Canada looking to add flexibility to right whale protection measures
Canadian authorities are seeking to add greater flexibility to fishing regulations put in place to protect critically endangered North American right whales.
At an industry roundtable in Dartmouth, Nova Scotia, on Tuesday, 23 October, Minister of Fisheries, Oceans and the Coast Guard (DFO) Jonathan Wilkinson signaled a willingness to lessen the severe restrictions placed on various fisheries in 2018 to protect the whales.
In 2017, the death of 12 right whales in Canadian waters prompted DFO to impose extreme measures on fishing, shipping, and maritime traffic for the 2018 season. No right whales died in Canadian waters during this period, and the stiff measures kept Canada’s fishery on the right side of U.S. marine mammal protection legislation, which helped maintain access to U.S. markets for Canadian suppliers. However, fishermen said the closures cost them millions of dollars.
In recent months, regulators, scientists, and fishermen have worked together to find an accommodation in procedures for protecting the right whales. As a result of this work, a new pilot project has been proposed for the Grand Manan lobster fishery. In 2018, the sighting of a single right whale caused a 15-day shutdown of the fishery. For 2019, it will be sufficient for the Grand Manan lobster fishermen to cut their trailing buoy when a right whale is spotted.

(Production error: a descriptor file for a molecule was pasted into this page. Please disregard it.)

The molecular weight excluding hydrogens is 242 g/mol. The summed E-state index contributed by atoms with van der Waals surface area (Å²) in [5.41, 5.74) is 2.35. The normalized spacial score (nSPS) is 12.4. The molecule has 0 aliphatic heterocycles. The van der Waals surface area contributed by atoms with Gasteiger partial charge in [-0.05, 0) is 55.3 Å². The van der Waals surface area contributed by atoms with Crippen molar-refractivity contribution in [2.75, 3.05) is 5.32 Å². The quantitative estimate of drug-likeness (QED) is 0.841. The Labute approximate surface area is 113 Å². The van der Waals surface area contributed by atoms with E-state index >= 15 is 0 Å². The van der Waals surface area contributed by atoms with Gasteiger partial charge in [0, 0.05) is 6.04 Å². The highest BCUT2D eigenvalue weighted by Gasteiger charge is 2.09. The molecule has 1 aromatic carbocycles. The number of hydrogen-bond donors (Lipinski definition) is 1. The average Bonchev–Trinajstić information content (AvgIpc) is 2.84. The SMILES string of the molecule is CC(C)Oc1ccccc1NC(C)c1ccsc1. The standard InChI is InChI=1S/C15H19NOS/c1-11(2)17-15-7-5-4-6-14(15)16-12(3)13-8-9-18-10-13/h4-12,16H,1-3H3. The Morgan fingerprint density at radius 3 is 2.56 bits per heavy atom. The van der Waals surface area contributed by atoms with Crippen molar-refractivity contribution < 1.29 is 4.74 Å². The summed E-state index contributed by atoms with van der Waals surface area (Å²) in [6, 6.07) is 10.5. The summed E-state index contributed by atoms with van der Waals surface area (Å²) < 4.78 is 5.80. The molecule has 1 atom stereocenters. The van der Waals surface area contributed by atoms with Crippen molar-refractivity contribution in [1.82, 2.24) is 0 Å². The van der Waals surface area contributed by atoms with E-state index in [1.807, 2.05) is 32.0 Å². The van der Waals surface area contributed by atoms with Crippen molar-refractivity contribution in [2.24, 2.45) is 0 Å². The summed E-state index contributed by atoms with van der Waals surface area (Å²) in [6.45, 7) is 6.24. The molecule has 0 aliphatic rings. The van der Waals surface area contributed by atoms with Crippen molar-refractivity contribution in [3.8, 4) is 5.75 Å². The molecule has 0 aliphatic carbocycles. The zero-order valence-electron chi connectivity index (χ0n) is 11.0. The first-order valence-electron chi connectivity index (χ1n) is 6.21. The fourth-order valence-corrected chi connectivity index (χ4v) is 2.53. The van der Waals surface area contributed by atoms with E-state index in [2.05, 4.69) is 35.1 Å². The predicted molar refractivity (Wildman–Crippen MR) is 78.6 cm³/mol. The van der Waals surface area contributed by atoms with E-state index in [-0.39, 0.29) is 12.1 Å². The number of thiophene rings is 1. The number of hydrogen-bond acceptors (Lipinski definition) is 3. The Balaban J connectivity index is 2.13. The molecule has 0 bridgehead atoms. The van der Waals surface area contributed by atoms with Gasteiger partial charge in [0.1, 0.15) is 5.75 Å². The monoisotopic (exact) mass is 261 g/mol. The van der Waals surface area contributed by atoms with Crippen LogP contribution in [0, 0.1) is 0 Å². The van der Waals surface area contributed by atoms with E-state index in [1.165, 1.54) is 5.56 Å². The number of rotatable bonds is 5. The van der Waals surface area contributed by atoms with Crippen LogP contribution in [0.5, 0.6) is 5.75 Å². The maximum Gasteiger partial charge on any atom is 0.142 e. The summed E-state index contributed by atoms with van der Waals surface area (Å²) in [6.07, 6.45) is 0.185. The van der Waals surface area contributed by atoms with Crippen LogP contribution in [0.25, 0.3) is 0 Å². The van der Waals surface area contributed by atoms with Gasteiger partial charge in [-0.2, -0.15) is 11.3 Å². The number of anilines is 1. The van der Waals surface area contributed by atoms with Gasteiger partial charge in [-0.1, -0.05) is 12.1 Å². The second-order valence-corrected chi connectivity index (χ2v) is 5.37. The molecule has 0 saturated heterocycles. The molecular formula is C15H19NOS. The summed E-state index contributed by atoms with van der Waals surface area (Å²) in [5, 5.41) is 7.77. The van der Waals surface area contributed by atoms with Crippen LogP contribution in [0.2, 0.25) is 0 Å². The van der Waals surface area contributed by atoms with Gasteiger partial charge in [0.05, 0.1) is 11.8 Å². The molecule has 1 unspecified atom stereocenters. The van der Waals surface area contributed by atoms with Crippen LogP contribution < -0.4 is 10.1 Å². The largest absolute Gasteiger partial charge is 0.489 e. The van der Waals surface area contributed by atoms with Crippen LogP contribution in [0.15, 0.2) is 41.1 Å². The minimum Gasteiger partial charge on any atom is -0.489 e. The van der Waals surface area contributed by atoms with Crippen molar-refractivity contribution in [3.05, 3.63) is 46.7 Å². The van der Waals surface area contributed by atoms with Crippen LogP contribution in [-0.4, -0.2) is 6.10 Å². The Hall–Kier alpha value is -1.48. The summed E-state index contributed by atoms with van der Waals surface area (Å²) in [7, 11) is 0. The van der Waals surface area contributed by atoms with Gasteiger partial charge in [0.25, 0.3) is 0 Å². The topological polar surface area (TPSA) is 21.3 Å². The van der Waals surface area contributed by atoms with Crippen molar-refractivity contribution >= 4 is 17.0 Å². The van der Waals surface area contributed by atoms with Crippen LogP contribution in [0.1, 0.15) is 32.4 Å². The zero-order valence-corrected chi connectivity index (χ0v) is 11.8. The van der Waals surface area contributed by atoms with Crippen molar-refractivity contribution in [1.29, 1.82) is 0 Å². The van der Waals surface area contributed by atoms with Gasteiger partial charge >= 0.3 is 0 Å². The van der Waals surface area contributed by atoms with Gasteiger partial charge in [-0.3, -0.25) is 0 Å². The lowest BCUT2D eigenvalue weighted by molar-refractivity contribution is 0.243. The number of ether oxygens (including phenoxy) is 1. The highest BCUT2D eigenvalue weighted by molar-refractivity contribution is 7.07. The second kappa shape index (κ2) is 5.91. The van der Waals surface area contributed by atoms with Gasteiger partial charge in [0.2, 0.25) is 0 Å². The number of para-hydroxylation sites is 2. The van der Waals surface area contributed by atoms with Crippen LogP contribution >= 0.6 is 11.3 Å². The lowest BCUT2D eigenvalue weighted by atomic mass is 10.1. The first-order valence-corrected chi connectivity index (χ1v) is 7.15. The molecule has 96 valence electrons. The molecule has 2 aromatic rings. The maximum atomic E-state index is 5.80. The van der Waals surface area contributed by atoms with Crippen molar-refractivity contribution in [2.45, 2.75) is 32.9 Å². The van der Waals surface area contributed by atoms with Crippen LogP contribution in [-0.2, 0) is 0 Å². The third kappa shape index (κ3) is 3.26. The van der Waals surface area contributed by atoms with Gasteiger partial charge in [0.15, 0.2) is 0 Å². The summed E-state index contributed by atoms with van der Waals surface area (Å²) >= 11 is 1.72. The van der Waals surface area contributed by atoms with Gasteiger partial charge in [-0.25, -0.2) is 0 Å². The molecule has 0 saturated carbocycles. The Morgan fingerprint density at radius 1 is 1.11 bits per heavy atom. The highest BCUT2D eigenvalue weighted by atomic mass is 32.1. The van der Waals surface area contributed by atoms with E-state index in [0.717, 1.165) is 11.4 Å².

New Brunswick Crab fishermen, who work in the Gulf of St. Lawrence, are hoping this potential new flexibility extends to them. Martin Noel of New Brunswick's Acadian Crab Fishermen's Association said his group supported that avenue.
“About 30 percent of the biomass is in that area. It's major,” Noel told the CBC. “If we can access that area before whales arrive, we will be able to accomplish a lot in terms of catching our quota, and when the whales arrive the area can be closed.”
Final fishing regulations to protect the right whales in 2019 will be formulated at a DFO scientific conference in Montreal, Quebec in November.
Photo courtesy of U.S. National Oceanic and Atmospheric Administration